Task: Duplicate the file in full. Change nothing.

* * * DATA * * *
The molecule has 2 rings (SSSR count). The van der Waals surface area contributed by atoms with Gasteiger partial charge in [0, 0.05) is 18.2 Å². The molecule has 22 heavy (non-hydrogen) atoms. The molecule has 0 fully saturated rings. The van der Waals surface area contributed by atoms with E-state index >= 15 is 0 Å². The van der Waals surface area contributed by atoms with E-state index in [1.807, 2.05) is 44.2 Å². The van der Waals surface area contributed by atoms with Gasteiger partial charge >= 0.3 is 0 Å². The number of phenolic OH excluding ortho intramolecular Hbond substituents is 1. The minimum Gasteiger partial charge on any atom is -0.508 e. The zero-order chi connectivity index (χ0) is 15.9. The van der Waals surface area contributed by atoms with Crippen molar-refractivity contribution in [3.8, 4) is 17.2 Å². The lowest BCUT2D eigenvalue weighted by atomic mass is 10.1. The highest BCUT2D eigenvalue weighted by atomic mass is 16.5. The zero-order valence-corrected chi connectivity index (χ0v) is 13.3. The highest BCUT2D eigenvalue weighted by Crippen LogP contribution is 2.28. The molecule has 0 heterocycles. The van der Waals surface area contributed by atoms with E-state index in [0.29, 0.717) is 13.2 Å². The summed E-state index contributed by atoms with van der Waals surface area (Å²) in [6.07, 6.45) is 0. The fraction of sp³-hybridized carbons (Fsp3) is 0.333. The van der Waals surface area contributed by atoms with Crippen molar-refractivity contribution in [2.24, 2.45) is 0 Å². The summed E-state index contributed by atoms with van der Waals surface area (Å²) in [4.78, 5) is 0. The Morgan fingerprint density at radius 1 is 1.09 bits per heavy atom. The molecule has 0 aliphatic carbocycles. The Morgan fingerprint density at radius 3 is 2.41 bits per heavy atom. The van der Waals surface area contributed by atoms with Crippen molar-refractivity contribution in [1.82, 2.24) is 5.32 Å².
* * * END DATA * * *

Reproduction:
The molecule has 2 rings (SSSR count). The van der Waals surface area contributed by atoms with Gasteiger partial charge in [0, 0.05) is 18.2 Å². The molecule has 22 heavy (non-hydrogen) atoms. The molecule has 0 fully saturated rings. The van der Waals surface area contributed by atoms with E-state index >= 15 is 0 Å². The van der Waals surface area contributed by atoms with E-state index in [1.807, 2.05) is 44.2 Å². The van der Waals surface area contributed by atoms with Gasteiger partial charge >= 0.3 is 0 Å². The number of phenolic OH excluding ortho intramolecular Hbond substituents is 1. The minimum Gasteiger partial charge on any atom is -0.508 e. The zero-order chi connectivity index (χ0) is 15.9. The van der Waals surface area contributed by atoms with Crippen molar-refractivity contribution in [3.8, 4) is 17.2 Å². The lowest BCUT2D eigenvalue weighted by atomic mass is 10.1. The highest BCUT2D eigenvalue weighted by atomic mass is 16.5. The zero-order valence-corrected chi connectivity index (χ0v) is 13.3. The highest BCUT2D eigenvalue weighted by Crippen LogP contribution is 2.28. The molecule has 0 heterocycles. The van der Waals surface area contributed by atoms with E-state index in [0.29, 0.717) is 13.2 Å². The summed E-state index contributed by atoms with van der Waals surface area (Å²) in [6.07, 6.45) is 0. The fraction of sp³-hybridized carbons (Fsp3) is 0.333. The van der Waals surface area contributed by atoms with Crippen molar-refractivity contribution in [2.24, 2.45) is 0 Å². The summed E-state index contributed by atoms with van der Waals surface area (Å²) in [4.78, 5) is 0. The Morgan fingerprint density at radius 1 is 1.09 bits per heavy atom. The molecule has 0 aliphatic carbocycles. The Morgan fingerprint density at radius 3 is 2.41 bits per heavy atom. The van der Waals surface area contributed by atoms with Crippen molar-refractivity contribution in [1.82, 2.24) is 5.32 Å².